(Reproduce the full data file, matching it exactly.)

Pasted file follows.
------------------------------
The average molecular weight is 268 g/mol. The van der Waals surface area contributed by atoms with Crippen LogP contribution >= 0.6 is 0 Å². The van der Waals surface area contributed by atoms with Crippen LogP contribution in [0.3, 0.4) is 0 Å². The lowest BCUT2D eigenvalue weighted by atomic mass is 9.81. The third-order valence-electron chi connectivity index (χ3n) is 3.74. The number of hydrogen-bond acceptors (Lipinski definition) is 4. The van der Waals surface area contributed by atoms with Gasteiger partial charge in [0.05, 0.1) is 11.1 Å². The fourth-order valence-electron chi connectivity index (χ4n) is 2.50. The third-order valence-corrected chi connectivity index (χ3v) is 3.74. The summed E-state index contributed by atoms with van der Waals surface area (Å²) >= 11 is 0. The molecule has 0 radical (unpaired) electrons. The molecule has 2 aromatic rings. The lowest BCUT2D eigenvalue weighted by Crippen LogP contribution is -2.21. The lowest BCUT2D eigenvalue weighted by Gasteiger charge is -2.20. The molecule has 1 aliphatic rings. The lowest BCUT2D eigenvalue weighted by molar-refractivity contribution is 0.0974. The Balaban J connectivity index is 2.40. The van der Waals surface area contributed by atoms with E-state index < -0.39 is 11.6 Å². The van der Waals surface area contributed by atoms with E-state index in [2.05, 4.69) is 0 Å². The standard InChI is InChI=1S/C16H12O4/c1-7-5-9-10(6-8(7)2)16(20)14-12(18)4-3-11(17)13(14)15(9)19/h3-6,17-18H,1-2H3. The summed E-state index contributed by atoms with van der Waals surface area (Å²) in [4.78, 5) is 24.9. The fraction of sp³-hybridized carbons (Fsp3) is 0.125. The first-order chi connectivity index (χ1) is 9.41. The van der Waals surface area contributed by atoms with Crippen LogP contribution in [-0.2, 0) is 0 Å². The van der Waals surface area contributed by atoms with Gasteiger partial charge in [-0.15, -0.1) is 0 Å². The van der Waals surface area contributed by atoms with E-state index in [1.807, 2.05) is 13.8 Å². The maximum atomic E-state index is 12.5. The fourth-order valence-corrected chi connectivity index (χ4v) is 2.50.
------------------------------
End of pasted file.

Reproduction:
The average molecular weight is 268 g/mol. The van der Waals surface area contributed by atoms with Crippen LogP contribution >= 0.6 is 0 Å². The van der Waals surface area contributed by atoms with Crippen LogP contribution in [0.3, 0.4) is 0 Å². The lowest BCUT2D eigenvalue weighted by atomic mass is 9.81. The third-order valence-electron chi connectivity index (χ3n) is 3.74. The number of hydrogen-bond acceptors (Lipinski definition) is 4. The van der Waals surface area contributed by atoms with Gasteiger partial charge in [0.05, 0.1) is 11.1 Å². The fourth-order valence-electron chi connectivity index (χ4n) is 2.50. The third-order valence-corrected chi connectivity index (χ3v) is 3.74. The summed E-state index contributed by atoms with van der Waals surface area (Å²) >= 11 is 0. The molecule has 0 radical (unpaired) electrons. The molecule has 2 aromatic rings. The lowest BCUT2D eigenvalue weighted by Crippen LogP contribution is -2.21. The lowest BCUT2D eigenvalue weighted by Gasteiger charge is -2.20. The molecule has 1 aliphatic rings. The lowest BCUT2D eigenvalue weighted by molar-refractivity contribution is 0.0974. The Balaban J connectivity index is 2.40. The van der Waals surface area contributed by atoms with E-state index < -0.39 is 11.6 Å². The van der Waals surface area contributed by atoms with E-state index in [2.05, 4.69) is 0 Å². The standard InChI is InChI=1S/C16H12O4/c1-7-5-9-10(6-8(7)2)16(20)14-12(18)4-3-11(17)13(14)15(9)19/h3-6,17-18H,1-2H3. The summed E-state index contributed by atoms with van der Waals surface area (Å²) in [4.78, 5) is 24.9. The fraction of sp³-hybridized carbons (Fsp3) is 0.125. The first-order chi connectivity index (χ1) is 9.41. The van der Waals surface area contributed by atoms with Crippen LogP contribution in [-0.2, 0) is 0 Å². The van der Waals surface area contributed by atoms with Gasteiger partial charge in [-0.15, -0.1) is 0 Å². The van der Waals surface area contributed by atoms with E-state index in [1.807, 2.05) is 13.8 Å². The maximum atomic E-state index is 12.5. The fourth-order valence-corrected chi connectivity index (χ4v) is 2.50.